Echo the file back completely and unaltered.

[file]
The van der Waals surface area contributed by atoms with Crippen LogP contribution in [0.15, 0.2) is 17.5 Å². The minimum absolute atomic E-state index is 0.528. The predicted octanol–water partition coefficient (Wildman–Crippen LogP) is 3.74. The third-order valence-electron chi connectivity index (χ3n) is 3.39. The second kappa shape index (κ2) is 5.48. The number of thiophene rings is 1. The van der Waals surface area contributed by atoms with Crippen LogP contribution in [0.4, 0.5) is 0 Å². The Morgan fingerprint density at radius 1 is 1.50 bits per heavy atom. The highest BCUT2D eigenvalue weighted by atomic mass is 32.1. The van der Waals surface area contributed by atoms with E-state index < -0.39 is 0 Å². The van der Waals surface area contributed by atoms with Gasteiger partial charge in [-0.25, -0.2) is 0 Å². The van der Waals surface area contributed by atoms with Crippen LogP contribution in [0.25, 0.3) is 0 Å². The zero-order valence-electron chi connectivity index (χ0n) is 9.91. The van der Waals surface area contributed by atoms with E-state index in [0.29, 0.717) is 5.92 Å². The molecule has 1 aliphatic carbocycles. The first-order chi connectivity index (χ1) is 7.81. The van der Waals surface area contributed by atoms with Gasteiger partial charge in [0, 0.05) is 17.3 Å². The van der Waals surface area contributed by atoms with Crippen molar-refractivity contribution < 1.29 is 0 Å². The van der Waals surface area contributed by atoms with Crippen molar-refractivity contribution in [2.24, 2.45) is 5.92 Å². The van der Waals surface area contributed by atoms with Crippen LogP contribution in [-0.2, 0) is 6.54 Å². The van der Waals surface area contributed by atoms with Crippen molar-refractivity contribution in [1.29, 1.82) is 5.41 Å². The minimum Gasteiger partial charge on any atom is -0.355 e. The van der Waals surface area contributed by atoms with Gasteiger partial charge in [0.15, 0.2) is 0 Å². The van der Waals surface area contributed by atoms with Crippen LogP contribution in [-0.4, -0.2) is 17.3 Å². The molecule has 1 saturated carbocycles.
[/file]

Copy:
The van der Waals surface area contributed by atoms with Crippen LogP contribution in [0.15, 0.2) is 17.5 Å². The minimum absolute atomic E-state index is 0.528. The predicted octanol–water partition coefficient (Wildman–Crippen LogP) is 3.74. The third-order valence-electron chi connectivity index (χ3n) is 3.39. The second kappa shape index (κ2) is 5.48. The number of thiophene rings is 1. The van der Waals surface area contributed by atoms with Crippen LogP contribution in [0.4, 0.5) is 0 Å². The Morgan fingerprint density at radius 1 is 1.50 bits per heavy atom. The highest BCUT2D eigenvalue weighted by atomic mass is 32.1. The van der Waals surface area contributed by atoms with E-state index < -0.39 is 0 Å². The van der Waals surface area contributed by atoms with Gasteiger partial charge in [-0.25, -0.2) is 0 Å². The van der Waals surface area contributed by atoms with Crippen LogP contribution in [0.25, 0.3) is 0 Å². The zero-order valence-electron chi connectivity index (χ0n) is 9.91. The van der Waals surface area contributed by atoms with E-state index in [0.29, 0.717) is 5.92 Å². The molecule has 1 aliphatic carbocycles. The first-order chi connectivity index (χ1) is 7.81. The van der Waals surface area contributed by atoms with Gasteiger partial charge in [0, 0.05) is 17.3 Å². The van der Waals surface area contributed by atoms with Crippen molar-refractivity contribution < 1.29 is 0 Å². The van der Waals surface area contributed by atoms with Crippen molar-refractivity contribution in [2.24, 2.45) is 5.92 Å². The van der Waals surface area contributed by atoms with Crippen LogP contribution in [-0.2, 0) is 6.54 Å². The van der Waals surface area contributed by atoms with Crippen molar-refractivity contribution in [1.29, 1.82) is 5.41 Å². The minimum Gasteiger partial charge on any atom is -0.355 e. The van der Waals surface area contributed by atoms with Gasteiger partial charge in [0.15, 0.2) is 0 Å². The van der Waals surface area contributed by atoms with Crippen LogP contribution in [-0.4, -0.2) is 17.3 Å². The molecule has 1 saturated carbocycles.